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Fundraising Goal Reached, Lessig Says He Will Run for President

Lawrence Lessig, the Roy L. Furman Professor of Law at Harvard Law School, and Director of the Edmond J. Safra Center for Ethics, is not your average academic. He's personally engaged in seeing that his recommendations become policy, even starting Mayday PAC, devoted to supporting political candidates in favor of campaign finance reform.
Lawrence Lessig, the Roy L. Furman Professor of Law at Harvard Law School, and Director of the Edmond J. Safra Center for Ethics, is not your average academic. He's personally engaged in seeing that his recommendations become policy, even starting Mayday PAC, devoted to supporting political candidates in favor of campaign finance reform. By Christopher J Magnani
By Meg P. Bernhard, Crimson Staff Writer

Harvard Law School professor Lawrence Lessig announced his presidential bid Sunday after exceeding his goal of raising $1 million to pursue an unconventional candidacy defined by just one policy: to reform elections in the United States.

Lessig, known for his scholarship in copyright law and government reform, said last month that he would seek the Democratic presidential nomination if he received $1 million in crowdfunded donations before Labor Day. As of late Monday morning, Lessig has received $1,039,619 from 8,531 donors.

Harvard Law School's Lawrence Lessig.
Harvard Law School's Lawrence Lessig. By Christopher J Magnani

His candidacy is aimed at reforming the way campaigns are financed and how elections are conducted in the U.S. If elected, Lessig has said, he would push to pass a package of reforms to accomplish that goal. Should he pass his reforms, Lessig would then resign as president and relinquish power to his vice president.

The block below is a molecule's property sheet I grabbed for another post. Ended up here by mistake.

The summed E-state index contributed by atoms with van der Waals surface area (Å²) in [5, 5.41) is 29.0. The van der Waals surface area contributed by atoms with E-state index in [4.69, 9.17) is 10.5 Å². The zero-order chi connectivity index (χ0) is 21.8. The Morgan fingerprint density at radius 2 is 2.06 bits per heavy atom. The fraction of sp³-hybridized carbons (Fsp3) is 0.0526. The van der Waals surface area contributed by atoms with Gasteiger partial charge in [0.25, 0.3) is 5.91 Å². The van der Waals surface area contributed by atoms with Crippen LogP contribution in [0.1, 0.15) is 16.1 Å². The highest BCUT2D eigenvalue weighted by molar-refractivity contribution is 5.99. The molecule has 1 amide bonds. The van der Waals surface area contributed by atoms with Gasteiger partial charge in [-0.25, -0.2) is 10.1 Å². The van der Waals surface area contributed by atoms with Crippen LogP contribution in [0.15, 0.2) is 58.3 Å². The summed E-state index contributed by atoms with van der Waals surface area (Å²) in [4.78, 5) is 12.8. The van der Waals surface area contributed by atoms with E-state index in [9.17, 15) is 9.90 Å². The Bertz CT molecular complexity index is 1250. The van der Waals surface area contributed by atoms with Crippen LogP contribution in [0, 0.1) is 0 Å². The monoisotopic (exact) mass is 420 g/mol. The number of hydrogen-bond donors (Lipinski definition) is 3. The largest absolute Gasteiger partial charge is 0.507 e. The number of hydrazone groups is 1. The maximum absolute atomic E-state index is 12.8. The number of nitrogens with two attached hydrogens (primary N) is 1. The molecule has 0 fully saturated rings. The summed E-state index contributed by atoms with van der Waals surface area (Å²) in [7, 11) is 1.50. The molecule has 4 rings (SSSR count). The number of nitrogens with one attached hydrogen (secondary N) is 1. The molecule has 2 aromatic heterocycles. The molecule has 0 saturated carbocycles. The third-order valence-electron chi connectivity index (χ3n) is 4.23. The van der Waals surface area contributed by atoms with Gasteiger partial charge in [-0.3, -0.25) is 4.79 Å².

Lessig’s campaign website—which now in large block letters boasts the words “We Did It!”—also advertises a new promotion for one person to win lunch or dinner with him and travel to Nevada for the first Democratic Party debate. Lessig will launch that promotion when his campaign receives $1.1 million.

Now the sixth Democratic contender in the race, Lessig will have to gain at least 1 percent of support in three credible national polls within six weeks before the first debate on October 13, according to the Democratic National Committee. For his part, Lessig told the Washington Post that “that one percent of America has watched my Ted Talks” and is confident he can make the cut.

—Staff writer Meg P. Bernhard can be reached at meg.bernhard@thecrimson.com. Follow her on Twitter @meg_bernhard.

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